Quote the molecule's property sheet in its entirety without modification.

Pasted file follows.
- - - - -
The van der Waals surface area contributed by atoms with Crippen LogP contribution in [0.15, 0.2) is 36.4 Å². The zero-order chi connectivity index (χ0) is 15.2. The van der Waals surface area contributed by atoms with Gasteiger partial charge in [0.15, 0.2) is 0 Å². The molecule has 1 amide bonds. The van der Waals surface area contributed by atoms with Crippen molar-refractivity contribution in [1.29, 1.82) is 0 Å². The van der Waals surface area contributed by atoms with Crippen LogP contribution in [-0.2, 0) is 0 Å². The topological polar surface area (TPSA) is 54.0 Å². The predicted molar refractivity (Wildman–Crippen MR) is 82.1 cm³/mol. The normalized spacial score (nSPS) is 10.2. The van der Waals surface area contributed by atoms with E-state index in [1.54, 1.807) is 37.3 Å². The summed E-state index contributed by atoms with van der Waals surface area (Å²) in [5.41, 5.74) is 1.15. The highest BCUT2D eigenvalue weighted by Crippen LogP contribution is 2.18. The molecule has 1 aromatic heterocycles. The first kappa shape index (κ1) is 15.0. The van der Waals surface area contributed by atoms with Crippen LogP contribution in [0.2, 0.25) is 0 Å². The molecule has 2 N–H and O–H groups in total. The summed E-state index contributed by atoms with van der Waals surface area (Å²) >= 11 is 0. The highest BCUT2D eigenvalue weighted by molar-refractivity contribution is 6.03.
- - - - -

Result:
The van der Waals surface area contributed by atoms with Crippen LogP contribution in [0.15, 0.2) is 36.4 Å². The zero-order chi connectivity index (χ0) is 15.2. The van der Waals surface area contributed by atoms with Gasteiger partial charge in [0.15, 0.2) is 0 Å². The molecule has 1 amide bonds. The van der Waals surface area contributed by atoms with Crippen molar-refractivity contribution in [1.29, 1.82) is 0 Å². The van der Waals surface area contributed by atoms with Crippen LogP contribution in [-0.2, 0) is 0 Å². The topological polar surface area (TPSA) is 54.0 Å². The predicted molar refractivity (Wildman–Crippen MR) is 82.1 cm³/mol. The normalized spacial score (nSPS) is 10.2. The van der Waals surface area contributed by atoms with E-state index in [1.54, 1.807) is 37.3 Å². The summed E-state index contributed by atoms with van der Waals surface area (Å²) in [5.41, 5.74) is 1.15. The highest BCUT2D eigenvalue weighted by Crippen LogP contribution is 2.18. The molecule has 1 aromatic heterocycles. The first kappa shape index (κ1) is 15.0. The van der Waals surface area contributed by atoms with Crippen LogP contribution in [0.2, 0.25) is 0 Å². The molecule has 2 N–H and O–H groups in total. The summed E-state index contributed by atoms with van der Waals surface area (Å²) >= 11 is 0. The highest BCUT2D eigenvalue weighted by molar-refractivity contribution is 6.03.